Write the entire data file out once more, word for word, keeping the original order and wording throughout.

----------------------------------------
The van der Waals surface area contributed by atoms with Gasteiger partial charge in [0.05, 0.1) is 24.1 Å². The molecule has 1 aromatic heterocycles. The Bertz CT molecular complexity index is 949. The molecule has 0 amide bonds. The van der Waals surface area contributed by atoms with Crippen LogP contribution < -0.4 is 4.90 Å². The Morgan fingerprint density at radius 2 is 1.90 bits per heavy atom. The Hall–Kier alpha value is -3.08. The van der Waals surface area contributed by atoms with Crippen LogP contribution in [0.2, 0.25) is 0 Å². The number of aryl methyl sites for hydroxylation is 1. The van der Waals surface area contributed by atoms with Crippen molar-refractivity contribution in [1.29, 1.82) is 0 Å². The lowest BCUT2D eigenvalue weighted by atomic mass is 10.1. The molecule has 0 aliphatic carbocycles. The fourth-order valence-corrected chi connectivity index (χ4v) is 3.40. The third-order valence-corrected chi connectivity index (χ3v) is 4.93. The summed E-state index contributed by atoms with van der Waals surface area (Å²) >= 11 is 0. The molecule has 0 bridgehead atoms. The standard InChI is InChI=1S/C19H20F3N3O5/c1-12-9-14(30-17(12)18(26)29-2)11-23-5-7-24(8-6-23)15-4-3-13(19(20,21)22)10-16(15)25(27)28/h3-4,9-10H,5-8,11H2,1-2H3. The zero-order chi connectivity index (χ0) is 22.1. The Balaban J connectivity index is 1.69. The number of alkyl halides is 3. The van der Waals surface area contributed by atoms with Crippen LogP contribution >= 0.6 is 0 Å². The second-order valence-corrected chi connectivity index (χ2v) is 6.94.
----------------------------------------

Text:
The van der Waals surface area contributed by atoms with Gasteiger partial charge in [0.05, 0.1) is 24.1 Å². The molecule has 1 aromatic heterocycles. The Bertz CT molecular complexity index is 949. The molecule has 0 amide bonds. The van der Waals surface area contributed by atoms with Crippen LogP contribution < -0.4 is 4.90 Å². The Morgan fingerprint density at radius 2 is 1.90 bits per heavy atom. The Hall–Kier alpha value is -3.08. The van der Waals surface area contributed by atoms with Crippen LogP contribution in [0.2, 0.25) is 0 Å². The number of aryl methyl sites for hydroxylation is 1. The van der Waals surface area contributed by atoms with Crippen molar-refractivity contribution in [1.29, 1.82) is 0 Å². The lowest BCUT2D eigenvalue weighted by atomic mass is 10.1. The molecule has 0 aliphatic carbocycles. The fourth-order valence-corrected chi connectivity index (χ4v) is 3.40. The third-order valence-corrected chi connectivity index (χ3v) is 4.93. The summed E-state index contributed by atoms with van der Waals surface area (Å²) >= 11 is 0. The molecule has 0 bridgehead atoms. The standard InChI is InChI=1S/C19H20F3N3O5/c1-12-9-14(30-17(12)18(26)29-2)11-23-5-7-24(8-6-23)15-4-3-13(19(20,21)22)10-16(15)25(27)28/h3-4,9-10H,5-8,11H2,1-2H3. The zero-order chi connectivity index (χ0) is 22.1. The Balaban J connectivity index is 1.69. The number of alkyl halides is 3. The van der Waals surface area contributed by atoms with Crippen LogP contribution >= 0.6 is 0 Å². The second-order valence-corrected chi connectivity index (χ2v) is 6.94.